I think it’s a visual language that he’s going for, and that he’s incorporating literary ideas into some of those paintings. There’s one batch of paintings that really doesn’t get represented at all in Retrospectrum, the big retrospective they did in China, and then they did it again at the Frost Museum in Florida, which is a sprawling exhibit. There’s hundreds of pieces, but nothing from Revisionist Art, which are these peculiar magazine cover paintings, but they look like photographic images. Some are revised magazine covers or imagined magazine covers, but with real photographs of real people. They’re filled with text, and I think there’s more to go on with the explanation of the text within those. There’s just so many of them. That material needs to be looked at more closely, because some of the text is just gags and jokes or non sequiturs, or commentary on magazine culture. Dylan being from a magazine generation where magazines are important. I’ve heard Sean Latham talk about that, the notion of Dylan as someone who magazines are important to. And I think that plays a role in why Revisionist Art should be looked at that way. I think he’s making commentary with some of those. He’s got a whole series of paintings of Times Square in the 70s from a range of different films people know, like Taxi Driver, as well as from films that aren’t as well known, genre films like Fleshpot on 42nd Street or Massage Parlor Hookers, which wouldn’t be films that your average person would would know or go to. So what is going on there? And is he doing other things within those paintings? I think the answer is yes.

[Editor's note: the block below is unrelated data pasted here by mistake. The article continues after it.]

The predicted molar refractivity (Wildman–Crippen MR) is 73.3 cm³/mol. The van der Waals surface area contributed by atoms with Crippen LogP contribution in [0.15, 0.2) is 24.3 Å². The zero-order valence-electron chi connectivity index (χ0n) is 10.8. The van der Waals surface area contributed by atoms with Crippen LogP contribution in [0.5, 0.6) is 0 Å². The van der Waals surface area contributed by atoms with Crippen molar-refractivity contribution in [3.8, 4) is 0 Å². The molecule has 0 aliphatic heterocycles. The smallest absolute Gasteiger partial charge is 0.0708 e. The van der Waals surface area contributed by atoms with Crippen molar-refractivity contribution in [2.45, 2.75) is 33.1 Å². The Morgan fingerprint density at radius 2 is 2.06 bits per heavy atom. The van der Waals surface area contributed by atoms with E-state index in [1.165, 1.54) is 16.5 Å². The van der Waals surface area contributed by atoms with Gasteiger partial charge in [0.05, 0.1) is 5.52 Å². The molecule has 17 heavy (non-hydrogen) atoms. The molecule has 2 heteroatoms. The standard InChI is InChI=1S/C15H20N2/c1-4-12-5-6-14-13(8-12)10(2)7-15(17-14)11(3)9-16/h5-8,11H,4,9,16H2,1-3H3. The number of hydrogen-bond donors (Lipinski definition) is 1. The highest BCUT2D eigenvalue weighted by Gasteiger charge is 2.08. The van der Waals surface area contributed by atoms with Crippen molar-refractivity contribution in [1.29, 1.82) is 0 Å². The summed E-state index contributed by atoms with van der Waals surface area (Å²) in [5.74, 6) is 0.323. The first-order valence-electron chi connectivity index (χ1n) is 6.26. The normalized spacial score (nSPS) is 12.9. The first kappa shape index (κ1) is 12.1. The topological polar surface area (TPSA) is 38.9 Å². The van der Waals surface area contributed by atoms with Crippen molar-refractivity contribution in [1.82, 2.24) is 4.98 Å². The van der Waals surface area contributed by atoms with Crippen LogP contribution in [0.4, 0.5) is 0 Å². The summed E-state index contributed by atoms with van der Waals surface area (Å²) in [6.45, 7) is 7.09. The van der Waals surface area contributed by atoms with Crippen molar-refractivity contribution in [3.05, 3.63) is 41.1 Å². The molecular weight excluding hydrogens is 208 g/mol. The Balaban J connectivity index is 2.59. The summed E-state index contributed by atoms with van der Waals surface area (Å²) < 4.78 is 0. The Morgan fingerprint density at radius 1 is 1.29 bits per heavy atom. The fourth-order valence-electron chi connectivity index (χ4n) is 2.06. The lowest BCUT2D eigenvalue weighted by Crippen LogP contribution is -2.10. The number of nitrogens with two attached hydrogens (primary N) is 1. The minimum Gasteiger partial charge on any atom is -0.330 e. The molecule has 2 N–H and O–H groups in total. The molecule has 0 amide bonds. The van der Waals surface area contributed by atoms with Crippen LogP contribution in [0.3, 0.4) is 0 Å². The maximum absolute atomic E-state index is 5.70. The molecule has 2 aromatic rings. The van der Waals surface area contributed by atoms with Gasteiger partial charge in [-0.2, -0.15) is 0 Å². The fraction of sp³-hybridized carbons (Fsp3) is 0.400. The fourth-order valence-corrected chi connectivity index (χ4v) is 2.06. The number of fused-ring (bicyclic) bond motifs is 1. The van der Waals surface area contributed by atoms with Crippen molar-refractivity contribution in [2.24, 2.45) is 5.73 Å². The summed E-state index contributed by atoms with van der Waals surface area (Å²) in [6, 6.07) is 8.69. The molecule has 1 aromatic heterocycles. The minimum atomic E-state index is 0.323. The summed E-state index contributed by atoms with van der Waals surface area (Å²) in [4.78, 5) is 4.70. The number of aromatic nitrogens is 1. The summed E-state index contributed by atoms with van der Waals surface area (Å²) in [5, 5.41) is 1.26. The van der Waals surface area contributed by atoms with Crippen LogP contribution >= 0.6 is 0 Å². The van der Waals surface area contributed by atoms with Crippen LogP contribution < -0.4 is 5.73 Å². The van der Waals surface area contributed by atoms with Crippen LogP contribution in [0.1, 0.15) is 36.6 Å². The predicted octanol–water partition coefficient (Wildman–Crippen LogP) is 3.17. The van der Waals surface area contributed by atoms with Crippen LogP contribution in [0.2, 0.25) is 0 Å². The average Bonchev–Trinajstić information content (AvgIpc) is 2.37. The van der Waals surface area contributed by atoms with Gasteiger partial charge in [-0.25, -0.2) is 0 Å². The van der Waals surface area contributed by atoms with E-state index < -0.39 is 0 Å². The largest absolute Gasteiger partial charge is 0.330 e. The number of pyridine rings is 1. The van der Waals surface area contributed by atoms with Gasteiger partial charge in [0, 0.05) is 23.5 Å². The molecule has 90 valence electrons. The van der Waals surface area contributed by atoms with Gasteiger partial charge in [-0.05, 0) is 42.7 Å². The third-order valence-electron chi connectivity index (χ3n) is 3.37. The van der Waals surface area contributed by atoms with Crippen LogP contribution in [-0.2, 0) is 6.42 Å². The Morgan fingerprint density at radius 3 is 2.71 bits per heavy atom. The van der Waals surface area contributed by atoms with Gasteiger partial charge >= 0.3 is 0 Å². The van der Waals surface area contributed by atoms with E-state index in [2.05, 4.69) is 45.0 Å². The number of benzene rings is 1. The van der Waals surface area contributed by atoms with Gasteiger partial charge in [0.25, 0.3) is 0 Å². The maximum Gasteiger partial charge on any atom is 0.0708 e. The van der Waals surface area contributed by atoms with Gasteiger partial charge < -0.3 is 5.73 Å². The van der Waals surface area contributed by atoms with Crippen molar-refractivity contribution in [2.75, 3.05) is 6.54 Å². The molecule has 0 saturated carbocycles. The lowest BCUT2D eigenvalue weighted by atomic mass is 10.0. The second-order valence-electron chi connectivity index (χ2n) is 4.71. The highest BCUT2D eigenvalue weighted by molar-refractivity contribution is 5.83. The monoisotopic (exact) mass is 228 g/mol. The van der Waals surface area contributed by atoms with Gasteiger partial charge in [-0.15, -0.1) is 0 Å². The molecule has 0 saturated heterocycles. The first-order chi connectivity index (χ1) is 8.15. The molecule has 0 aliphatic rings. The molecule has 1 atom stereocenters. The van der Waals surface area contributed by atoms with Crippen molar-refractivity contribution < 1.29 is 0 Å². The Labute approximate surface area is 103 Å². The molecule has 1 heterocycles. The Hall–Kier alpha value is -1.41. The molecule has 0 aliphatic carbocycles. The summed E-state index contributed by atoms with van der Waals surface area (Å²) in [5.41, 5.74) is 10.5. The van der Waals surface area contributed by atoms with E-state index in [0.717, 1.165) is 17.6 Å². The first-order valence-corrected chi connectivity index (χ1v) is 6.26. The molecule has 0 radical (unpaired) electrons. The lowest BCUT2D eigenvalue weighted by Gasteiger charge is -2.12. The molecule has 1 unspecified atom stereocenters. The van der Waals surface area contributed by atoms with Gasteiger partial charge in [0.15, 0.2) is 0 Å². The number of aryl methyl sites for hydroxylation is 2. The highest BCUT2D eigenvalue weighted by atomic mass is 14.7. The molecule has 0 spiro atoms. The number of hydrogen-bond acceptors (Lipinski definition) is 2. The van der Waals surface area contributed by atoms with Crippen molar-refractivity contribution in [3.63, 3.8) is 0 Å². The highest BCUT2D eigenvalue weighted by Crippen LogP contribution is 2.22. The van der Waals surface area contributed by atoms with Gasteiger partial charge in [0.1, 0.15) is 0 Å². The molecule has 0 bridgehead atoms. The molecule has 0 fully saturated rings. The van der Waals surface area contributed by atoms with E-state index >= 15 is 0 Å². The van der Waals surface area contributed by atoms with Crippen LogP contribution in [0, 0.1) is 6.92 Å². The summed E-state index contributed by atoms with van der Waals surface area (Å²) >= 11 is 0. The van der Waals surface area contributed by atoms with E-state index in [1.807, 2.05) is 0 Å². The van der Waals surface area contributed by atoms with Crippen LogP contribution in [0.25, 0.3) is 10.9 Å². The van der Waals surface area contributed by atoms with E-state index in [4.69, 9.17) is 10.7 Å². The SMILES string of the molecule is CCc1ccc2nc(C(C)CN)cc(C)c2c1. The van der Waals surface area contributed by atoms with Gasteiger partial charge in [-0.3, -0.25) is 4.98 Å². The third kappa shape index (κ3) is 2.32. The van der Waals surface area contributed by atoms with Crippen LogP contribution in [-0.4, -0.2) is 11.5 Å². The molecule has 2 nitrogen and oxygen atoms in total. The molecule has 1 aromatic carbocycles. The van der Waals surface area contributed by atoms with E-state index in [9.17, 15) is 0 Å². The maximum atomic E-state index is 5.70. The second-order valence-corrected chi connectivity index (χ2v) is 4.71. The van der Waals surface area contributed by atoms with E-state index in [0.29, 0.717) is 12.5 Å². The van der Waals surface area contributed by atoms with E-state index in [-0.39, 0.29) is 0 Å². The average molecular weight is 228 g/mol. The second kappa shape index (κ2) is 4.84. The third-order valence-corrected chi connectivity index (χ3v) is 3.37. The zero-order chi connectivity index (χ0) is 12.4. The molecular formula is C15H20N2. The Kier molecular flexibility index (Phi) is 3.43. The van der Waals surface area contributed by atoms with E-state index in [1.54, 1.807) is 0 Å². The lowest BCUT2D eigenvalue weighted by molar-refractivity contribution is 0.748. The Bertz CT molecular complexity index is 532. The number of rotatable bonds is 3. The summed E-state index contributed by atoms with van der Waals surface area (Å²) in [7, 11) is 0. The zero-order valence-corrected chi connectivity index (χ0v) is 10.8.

I’ve got a list of close to fifty different films. These range from film noir to 70s films, action movies, home movies, it’s all across the board: foreign films of different sorts from Asia and from Europe. And the notion of Dylan as someone who has been interested in film forever, it’s interesting to see what those choices are. Also there’s plenty of that type of work that we’d never get to see done for private audiences for high ticket prices that never hit a gallery. We won’t get to see them until they turn up in the secondary market when these collectors decide to sell or they die and their family sells. And that might not be for decades.


DR: Your own work has not been without controversy. What do you say to someone who might say that your work, perhaps, is tarnishing Dylan’s legacy?

SW: What you need to do is take a look at the body of work over the last 25 years. It’s undeniable how this use of appropriation, of recrafting, of stitching bits together from other sources, in a deliberate way to create subtext, I think, is an avenue that deserves exploration.